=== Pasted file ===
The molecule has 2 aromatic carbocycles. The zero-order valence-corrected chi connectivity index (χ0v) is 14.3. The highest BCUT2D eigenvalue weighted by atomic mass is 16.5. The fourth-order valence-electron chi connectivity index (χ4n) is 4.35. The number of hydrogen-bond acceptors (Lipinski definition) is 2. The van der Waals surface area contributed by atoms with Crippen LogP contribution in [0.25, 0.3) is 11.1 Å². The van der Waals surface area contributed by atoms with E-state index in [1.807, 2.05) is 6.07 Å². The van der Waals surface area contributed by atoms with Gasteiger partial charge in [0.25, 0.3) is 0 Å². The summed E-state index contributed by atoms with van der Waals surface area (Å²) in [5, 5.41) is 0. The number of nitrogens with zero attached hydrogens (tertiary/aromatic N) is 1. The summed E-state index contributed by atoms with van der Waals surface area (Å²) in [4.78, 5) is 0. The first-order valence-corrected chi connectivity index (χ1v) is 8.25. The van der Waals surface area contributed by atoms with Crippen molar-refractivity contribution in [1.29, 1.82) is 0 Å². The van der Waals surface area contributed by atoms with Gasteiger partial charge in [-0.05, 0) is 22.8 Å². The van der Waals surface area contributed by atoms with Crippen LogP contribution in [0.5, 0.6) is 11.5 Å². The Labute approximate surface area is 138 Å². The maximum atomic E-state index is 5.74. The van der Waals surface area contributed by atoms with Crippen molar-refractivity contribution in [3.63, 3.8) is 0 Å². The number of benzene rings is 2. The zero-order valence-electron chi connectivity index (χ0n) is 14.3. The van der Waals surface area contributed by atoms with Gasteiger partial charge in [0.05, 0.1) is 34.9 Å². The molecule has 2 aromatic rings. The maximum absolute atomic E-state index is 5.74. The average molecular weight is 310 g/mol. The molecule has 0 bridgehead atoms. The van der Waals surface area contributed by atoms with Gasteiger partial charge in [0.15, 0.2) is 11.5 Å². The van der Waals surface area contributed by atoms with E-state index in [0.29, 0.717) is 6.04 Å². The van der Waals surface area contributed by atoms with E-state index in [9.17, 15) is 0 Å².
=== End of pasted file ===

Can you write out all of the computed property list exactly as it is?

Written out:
The molecule has 2 aromatic carbocycles. The zero-order valence-corrected chi connectivity index (χ0v) is 14.3. The highest BCUT2D eigenvalue weighted by atomic mass is 16.5. The fourth-order valence-electron chi connectivity index (χ4n) is 4.35. The number of hydrogen-bond acceptors (Lipinski definition) is 2. The van der Waals surface area contributed by atoms with Crippen LogP contribution in [0.25, 0.3) is 11.1 Å². The van der Waals surface area contributed by atoms with E-state index in [1.807, 2.05) is 6.07 Å². The van der Waals surface area contributed by atoms with Gasteiger partial charge in [0.25, 0.3) is 0 Å². The summed E-state index contributed by atoms with van der Waals surface area (Å²) in [5, 5.41) is 0. The number of nitrogens with zero attached hydrogens (tertiary/aromatic N) is 1. The summed E-state index contributed by atoms with van der Waals surface area (Å²) in [4.78, 5) is 0. The first-order valence-corrected chi connectivity index (χ1v) is 8.25. The van der Waals surface area contributed by atoms with Crippen molar-refractivity contribution in [1.29, 1.82) is 0 Å². The van der Waals surface area contributed by atoms with Gasteiger partial charge in [-0.05, 0) is 22.8 Å². The van der Waals surface area contributed by atoms with Crippen LogP contribution in [0.5, 0.6) is 11.5 Å². The Labute approximate surface area is 138 Å². The maximum atomic E-state index is 5.74. The van der Waals surface area contributed by atoms with Crippen molar-refractivity contribution in [3.63, 3.8) is 0 Å². The number of benzene rings is 2. The zero-order valence-electron chi connectivity index (χ0n) is 14.3. The van der Waals surface area contributed by atoms with Gasteiger partial charge in [0.05, 0.1) is 34.9 Å². The molecule has 2 aromatic rings. The maximum absolute atomic E-state index is 5.74. The average molecular weight is 310 g/mol. The molecule has 0 bridgehead atoms. The van der Waals surface area contributed by atoms with Gasteiger partial charge in [0.15, 0.2) is 11.5 Å². The van der Waals surface area contributed by atoms with E-state index in [0.29, 0.717) is 6.04 Å². The van der Waals surface area contributed by atoms with E-state index in [9.17, 15) is 0 Å².